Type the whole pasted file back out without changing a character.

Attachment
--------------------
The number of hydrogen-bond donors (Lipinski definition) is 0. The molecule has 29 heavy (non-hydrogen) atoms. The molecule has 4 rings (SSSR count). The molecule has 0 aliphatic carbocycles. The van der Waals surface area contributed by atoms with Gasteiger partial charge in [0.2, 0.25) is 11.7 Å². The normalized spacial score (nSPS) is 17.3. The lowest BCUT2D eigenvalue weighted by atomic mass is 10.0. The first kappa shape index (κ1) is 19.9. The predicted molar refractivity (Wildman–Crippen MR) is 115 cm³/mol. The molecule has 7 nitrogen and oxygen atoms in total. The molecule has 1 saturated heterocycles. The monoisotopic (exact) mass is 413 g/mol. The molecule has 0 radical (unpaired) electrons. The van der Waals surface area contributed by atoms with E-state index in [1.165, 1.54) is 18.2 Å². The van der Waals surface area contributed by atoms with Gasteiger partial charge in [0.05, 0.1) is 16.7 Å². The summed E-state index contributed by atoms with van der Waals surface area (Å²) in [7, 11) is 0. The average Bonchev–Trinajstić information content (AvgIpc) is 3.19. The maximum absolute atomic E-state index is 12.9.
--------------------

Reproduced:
The number of hydrogen-bond donors (Lipinski definition) is 0. The molecule has 29 heavy (non-hydrogen) atoms. The molecule has 4 rings (SSSR count). The molecule has 0 aliphatic carbocycles. The van der Waals surface area contributed by atoms with Gasteiger partial charge in [0.2, 0.25) is 11.7 Å². The normalized spacial score (nSPS) is 17.3. The lowest BCUT2D eigenvalue weighted by atomic mass is 10.0. The first kappa shape index (κ1) is 19.9. The predicted molar refractivity (Wildman–Crippen MR) is 115 cm³/mol. The molecule has 7 nitrogen and oxygen atoms in total. The molecule has 1 saturated heterocycles. The monoisotopic (exact) mass is 413 g/mol. The molecule has 0 radical (unpaired) electrons. The van der Waals surface area contributed by atoms with E-state index in [1.165, 1.54) is 18.2 Å². The van der Waals surface area contributed by atoms with Gasteiger partial charge in [0.05, 0.1) is 16.7 Å². The summed E-state index contributed by atoms with van der Waals surface area (Å²) in [7, 11) is 0. The average Bonchev–Trinajstić information content (AvgIpc) is 3.19. The maximum absolute atomic E-state index is 12.9.